Days Payable Outstanding (DPO), or as it’s also called, creditor days ratio (CDR), is an efficient formula that shows how long it takes for a company to repay its suppliers.
CDR is used together with other ratios such as the accounts receivable days and the inventory turnover ratio to monitor the working capital.
Creditor Days Ratio or DPO Formula
You can calculate the CDR by applying the formula:
Creditor Days Ratio = (Trade Creditors/Credit Purchases)*365
However, if information for the credit purchases is not available, you can also use the formula below that will produce comparable results:
Creditor Days Ratio = (Trade Creditors/Cost of Sales)*365
You might be wondering what the difference between these two formulas is. You should include credit purchases within the cost of sales. However, the cost of sales will also include cash purchases. Therefore, including cash purchases too, the creditors days ratio will appear lower than it is.
In addition, some analysts and accountants also prefer to include purchases from the cost of sales line and financial statements line items such as admin expenses. The reason for that is that if you make a purchase that does not directly relate to stock (such as stationery, for example), using only the cost of sales effectively ignores these purchases; therefore if your income statement does not only include the cost of sales but also other lines where purchases are included, make sure you add these too in order to calculate the creditor days ratio (or DPO as it’s also called).
Creditor Days Ratio Example
Let’s assume that we have two companies (Company A and Company B). Company A is larger than company B and has more significant trade creditors at the year-end. And has a higher cost of sales balance.
The table below summarises the specifics for the two companies but briefly, using the formula above, the creditor days ratio or else, the day’s payable outstanding ratio is 36.5 days for Company A and 29 Days for Company B.
This is calculated by dividing the trade creditors by the cost of sales and multiplying the result with 365, which is the number of days in a financial year.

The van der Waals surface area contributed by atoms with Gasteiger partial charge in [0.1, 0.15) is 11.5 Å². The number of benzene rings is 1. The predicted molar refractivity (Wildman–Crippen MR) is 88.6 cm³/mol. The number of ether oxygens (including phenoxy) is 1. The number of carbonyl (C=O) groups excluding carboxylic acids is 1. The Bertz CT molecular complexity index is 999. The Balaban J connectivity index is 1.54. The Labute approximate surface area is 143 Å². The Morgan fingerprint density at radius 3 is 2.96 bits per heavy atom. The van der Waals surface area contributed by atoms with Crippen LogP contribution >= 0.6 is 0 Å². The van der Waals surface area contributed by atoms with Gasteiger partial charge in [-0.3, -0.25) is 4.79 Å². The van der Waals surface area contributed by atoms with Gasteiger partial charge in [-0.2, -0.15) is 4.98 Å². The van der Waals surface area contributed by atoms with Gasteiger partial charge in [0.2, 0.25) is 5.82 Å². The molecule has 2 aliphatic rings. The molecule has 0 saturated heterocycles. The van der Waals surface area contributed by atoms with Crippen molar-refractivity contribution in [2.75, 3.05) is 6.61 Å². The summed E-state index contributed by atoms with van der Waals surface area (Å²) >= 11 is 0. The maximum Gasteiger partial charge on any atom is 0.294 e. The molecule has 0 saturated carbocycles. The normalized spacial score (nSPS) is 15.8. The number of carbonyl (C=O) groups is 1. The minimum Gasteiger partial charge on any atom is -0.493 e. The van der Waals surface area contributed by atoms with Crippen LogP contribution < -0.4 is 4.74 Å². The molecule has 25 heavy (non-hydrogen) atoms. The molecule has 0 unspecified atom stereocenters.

|Company A||Company B|
|Cost of Sales||$6,000,000||$10,000,000|
|Creditors Days Ratio (DPO)||36.5 Days||29 Days|
Days Payable Outstanding Analysis & Interpretation
While Company B has higher trade creditors at the year-end, it also has a higher cost of sales. As a result, Company B has a smaller CDR or DPO ratio.
The CDR for company B is 29 days and 36.5 days for company A. So what does that mean in practice? It means that company B takes a shorter period of time to repay its suppliers. In particular, it takes on average slightly more than a week less to pay the invoices for purchases made.
While you might think that this is a good thing, that’s not always the case. To maintain healthy working capital, companies need to reduce the days it takes for clients to pay any amounts due, but at the same time, the companies can achieve this by delaying payments to suppliers.
However, as you might be able to guess, delaying payments is not something that your suppliers will be pleased about! It’s therefore important to be able to keep a balance between increasing the time it takes your company to pay invoices due (by improving credit terms, for example) but at the same time maintaining good relationships with your suppliers.
Creditor Days Calculation
The online calculator below can help you calculate the day’s Payable Outstanding ratio by simply filling the boxes with the trade creditors and the cost of sales figures.